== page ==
was agreed that fifteen hundred shares of the stock should be sold at a certain price, one-half of said stock being taken by the two subscribers. Upon my coming to Chicago, I found that it was understood that Mr. Perkins and myself were to place the other one-half of the stock."
The note discounted by Doane, with the King stock as collateral, was executed by Felt individually March 8, 1884, and was paid about September 1, 1884. Being asked to explain the transfer by Doane of 100 shares of stock, Felt said:
"That was done by a certificate of transfer, under date of April 19, 1884, to Thomas S. King by J. W. Doane. Mr. Doane surrendered his certificate of 625 shares, dated April 12, 1884, and a new certificate was issued to him for 525 shares, under date of April 19, 1884, being the amount of his original certificate of shares, less the amount transferred to Thomas S. King, and a certificate of 100 shares was issued to King. The certificate of stock was signed by W. E. Barrows, vice-president, and Frank B. Felt, secretary."
Of the 2,500 shares transferred to Felt as trustee, 1,500 shares were to sold at 66 2/3 cents on the dollar, the proceeds of the same being used to erect a manufacturing plant. The remaining 1,000 shares were intended to be held and sold at par for an operating capital. Doane took 375 shares, paying in cash therefore the sum of $25,000. A like amount at the same price was taken by Pullman and paid for by him or through the Pullman Palace Car Company.
When the note of January 5, 1884, became due, King received notice of its being in bank for collection. He says:
"I had reason to believe it was in Chicago, and the fact that there was no sale for the stock was a disappointment to me, but I presumed that Mr. Doane was the innocent holder of the note for value. I knew none of the facts upon which I now base my defense. The note was claimed and represented to be the property of Mr. Doane at that time. I was unable to pay it, and renewed it for the one sued upon in this case [for $7, 118.50, dated November 10, 1884], payable to J. W. Doane. The difference in the amounts of the two notes is
accounted for by the interest being added. Additional security was demanded of me, and I gave, in addition to the Pullman Iron and Steel Company stock held by Doane, $8,500 of stock in the Brush Electric Company. There was no new consideration for the last note. It was simply a renewal and extension of time."
Giving the defendant the benefit of every reasonable inference from the evidence, did the court below err in directing a verdict for the plaintiff? It was proven beyond question that the defendant agreed to take $10,000, par value, of the capital stock of the Pullman Steel and Iron Company, and pay for it the sum of $6,666.66; that he executed the note of January 5, 1884, for the latter amount that it might be discounted, and the proceeds applied on his subscription, the stock subscribed to be held as security until the note was paid, and a certificate of stock, full paid, to be issued to King upon such payment's being made; that a certificate for 100 shares, surrendered by Doane, was issued to King, by whom it was assigned in blank to Doane, to be held by the latter as collateral security for the note of January 5, 1884; that the note was endorsed and delivered to Doane in consideration of his having surrendered to the company the above 100 shares of his full-paid stock, and that subsequently the note sued on, for $7,118.50, was given in renewal of the note for $6,666.66.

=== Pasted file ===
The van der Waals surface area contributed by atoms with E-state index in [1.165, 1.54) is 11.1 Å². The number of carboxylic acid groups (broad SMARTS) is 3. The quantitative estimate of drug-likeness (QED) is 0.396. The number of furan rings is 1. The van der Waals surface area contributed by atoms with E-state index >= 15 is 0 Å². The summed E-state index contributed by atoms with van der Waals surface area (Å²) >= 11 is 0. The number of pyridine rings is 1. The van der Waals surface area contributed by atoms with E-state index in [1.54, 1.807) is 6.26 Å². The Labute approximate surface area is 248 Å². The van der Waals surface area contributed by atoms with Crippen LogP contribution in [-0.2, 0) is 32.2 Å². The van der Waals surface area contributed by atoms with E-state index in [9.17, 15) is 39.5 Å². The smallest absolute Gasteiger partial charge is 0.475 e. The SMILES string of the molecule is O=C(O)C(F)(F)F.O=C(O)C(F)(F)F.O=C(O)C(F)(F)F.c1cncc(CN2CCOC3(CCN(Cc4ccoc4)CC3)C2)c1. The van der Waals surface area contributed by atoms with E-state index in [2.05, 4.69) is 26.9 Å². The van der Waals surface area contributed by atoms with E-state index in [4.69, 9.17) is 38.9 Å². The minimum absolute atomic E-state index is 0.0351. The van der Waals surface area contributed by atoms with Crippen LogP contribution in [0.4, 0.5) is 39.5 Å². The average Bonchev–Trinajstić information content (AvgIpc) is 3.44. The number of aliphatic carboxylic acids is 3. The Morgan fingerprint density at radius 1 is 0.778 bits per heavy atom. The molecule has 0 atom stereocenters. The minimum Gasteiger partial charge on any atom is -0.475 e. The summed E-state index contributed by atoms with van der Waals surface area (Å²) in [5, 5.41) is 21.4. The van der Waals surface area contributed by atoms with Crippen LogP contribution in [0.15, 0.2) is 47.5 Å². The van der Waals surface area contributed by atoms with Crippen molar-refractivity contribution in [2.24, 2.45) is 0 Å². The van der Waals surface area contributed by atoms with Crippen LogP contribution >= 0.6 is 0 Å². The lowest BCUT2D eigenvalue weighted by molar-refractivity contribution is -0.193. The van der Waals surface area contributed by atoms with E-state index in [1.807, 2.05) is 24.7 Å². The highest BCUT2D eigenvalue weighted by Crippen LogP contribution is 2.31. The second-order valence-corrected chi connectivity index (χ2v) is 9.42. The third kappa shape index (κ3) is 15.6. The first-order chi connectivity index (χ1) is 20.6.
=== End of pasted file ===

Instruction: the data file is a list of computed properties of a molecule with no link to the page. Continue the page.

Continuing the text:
If King was induced by false or fraudulent statements of Felt, representing the company, to subscribe for stock and to make the note for $6,666.66, he would not have been liable, as between himself and the company, either on the subscription or on the note. Nor would he have been liable to the company upon any note taken by it simply in renewal. The principle is well established that as between the maker and payee, any defense that would be good against the original note will be equally good against a note taken in renewal without additional consideration, or under circumstances not showing a valid waiver of such defense. The mere renewal of a note does not, as between the original parties, affect the essential nature of the transaction represented by it. McLaughlin v. Bank, 7 How. 220, 48 U. S. 228; Jones v. Guaranty & Indemnity
Co., 101 U. S. 622, 101 U. S. 630; Sawyer v. Wiswell, 9 Allen 39, 42; Holden v. Cosgrove, 12 Gray 216, 217. If the subscription and original note were obtained by fraud, these principles would determine this case adversely to Doane, unless he gave value for the original note, without notice of the alleged fraud. Whether he did or did not give value, without such notice, is the vital question in the case, and that question must be considered with reference to the established rule that if, in an action by an endorsee against the maker, a negotiable note is shown to have been obtained by fraud, the presumption, arising merely from the possession, of the instrument, that the holder in good faith paid value is so far overcome that he cannot have judgment unless it appears affirmatively from all the evidence, whether produced by the one side or the other, that he in fact purchased for value. Smith v. Sac County, 11 Wall. 139, 78 U. S. 148; Commissioners v. Clark, 94 U. S. 278, 94 U. S. 285; Stewart v. Lansing, 104 U. S. 505, 104 U. S. 509; Pana v. Bowler, 107 U. S. 529, 107 U. S. 542. In the case supposed, he must show that he paid value. That fact being established, he will be entitled to recover unless it is proved that he purchased with actual notice of defect in the title, or in bad faith, implying guilty knowledge or willful ignorance. Goodman v. Simonds, 20 How. 343, 61 U. S. 367; Murray v. Lardner, 2 Wall. 110, 69 U. S. 121; Hotchkiss v. National Bank, 21 Wall. 354, 88 U. S. 359; New Orleans v. Montgomery, 95 U. S. 18; Swift v. Smith, 102 U. S. 442, 102 U. S. 444.